Again, there are different definitions for True Wind. Let's at least describe which ones we are using. If you are interested, another thread has been started to work on the definitions: Terminology ........ Whats your Flavour?
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Old 15-11-2013, 01:02   #261
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Re: Let's Get to the Bottom of the Lee-Bow Effect Once and For All

Quote:
Originally Posted by goboatingnow View Post
I've never understood LBE. how an a current on the nose , well just off the nose , lift you to weather.

I can see a current effect where you are sailing to a windward ground reference mark,( but not laying it ) and the current happens to be pushing you up , hence it looks like the boat is pointing higher then it is. , is that LBE.

dave
Hi Dave
Here is an explanation of the 'Bow Effect' (my new name as there is no such thing as a 'Lee Bow Effect').

I would call the 'Bow Effect' this:
The tack with current closer to being on the bow is the tack that is lifted by the current.


There is no great significance to this, as it does not necessarily make this tack the favourable one (it depends where the mark is relative to the CTS, the mark need not be exactly upwind).

Note:The key when tacking with steady wind and current (or with changes that you think will cancel each other out along the way) is to first be on the tack that is closest to the CTS (ie the favourable tack), not necessarily the one lifted by the current. In tack as soon as the other tack is closer to the CTS.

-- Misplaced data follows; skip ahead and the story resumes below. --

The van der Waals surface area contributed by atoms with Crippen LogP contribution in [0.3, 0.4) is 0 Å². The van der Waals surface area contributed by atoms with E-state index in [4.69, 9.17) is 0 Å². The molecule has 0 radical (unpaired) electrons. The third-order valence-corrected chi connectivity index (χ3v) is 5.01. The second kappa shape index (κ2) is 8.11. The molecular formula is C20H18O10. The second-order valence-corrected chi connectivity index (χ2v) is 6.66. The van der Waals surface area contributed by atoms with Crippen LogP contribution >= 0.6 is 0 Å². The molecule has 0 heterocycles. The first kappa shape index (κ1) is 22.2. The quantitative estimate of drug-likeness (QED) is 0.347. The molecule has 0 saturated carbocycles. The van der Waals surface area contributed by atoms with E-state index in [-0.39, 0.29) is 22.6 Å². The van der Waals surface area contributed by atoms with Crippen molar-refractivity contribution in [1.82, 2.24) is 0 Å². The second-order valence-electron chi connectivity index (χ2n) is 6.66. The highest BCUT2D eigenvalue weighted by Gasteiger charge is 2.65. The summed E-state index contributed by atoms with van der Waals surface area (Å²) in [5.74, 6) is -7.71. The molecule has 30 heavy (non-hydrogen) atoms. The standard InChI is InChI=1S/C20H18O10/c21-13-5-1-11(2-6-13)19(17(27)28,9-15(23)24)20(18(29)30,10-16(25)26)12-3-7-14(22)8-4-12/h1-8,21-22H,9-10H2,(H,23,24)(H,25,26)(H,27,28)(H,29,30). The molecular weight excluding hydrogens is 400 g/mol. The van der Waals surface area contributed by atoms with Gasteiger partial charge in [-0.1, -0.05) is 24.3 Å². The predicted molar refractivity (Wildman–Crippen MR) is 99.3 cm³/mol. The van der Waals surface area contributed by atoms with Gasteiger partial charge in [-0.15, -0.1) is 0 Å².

This is how the Bow Effect works: In the example I have shown the current is actually on the windward bow (it can be either bow, so it is utterly stupid calling it the Lee Bow Effect).

The current is closer to the bow on one tack rather than the other. The wind induced by the current adds to the ground wind to shift the wind more favourably on this tack and you can point higher. In this case, note that even after the lift the current is still on the windward side of the bow.

I think I have very successfully shown with my elegant cone diagram that there is no such thing as a 'Lee Bow Effect' as half the time it is a 'Windward Bow Effect' LOL. As the cone diagram shows, the effect of different current directions is centred on the ground wind. Nothing to do with the lee or windward side of the boat.

Since it is just a 'Bow Effect' it makes it particularly ludicrous that pinching to put the current on your lee bow gives you some magical advantage. All hot air and voodoo LOL. If it works in real life it just means the fleet hasn't judged conditions on the course too well and have misjudged when to tack .

PS Europaflyer, I hope this explains why the effect is not centred on the apparent wind as you suggested. By the way, the optimum is not exactly into current. It has nothing to do with the boat, it is just that the angle between tacks puts it roughly there. It is actually very complicated as it depends on the amount of ground wind compared to current wind, but 'on the bow' is a close enough approximation.
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Old 15-11-2013, 01:16   #262
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Quote:
Originally Posted by europaflyer

That's not the LBE as I have ever understood it, read it or been taught about it. That's more a sort of funny ferry-gliding pinching effect, made by someone who does not understand that the motion of the current is not what affects boat performance, but rather the movement of the boat relative to the current.

I think much of the disagreement about the LBE comes from people who understand it to relate to something other than what I am talking about.
exactly.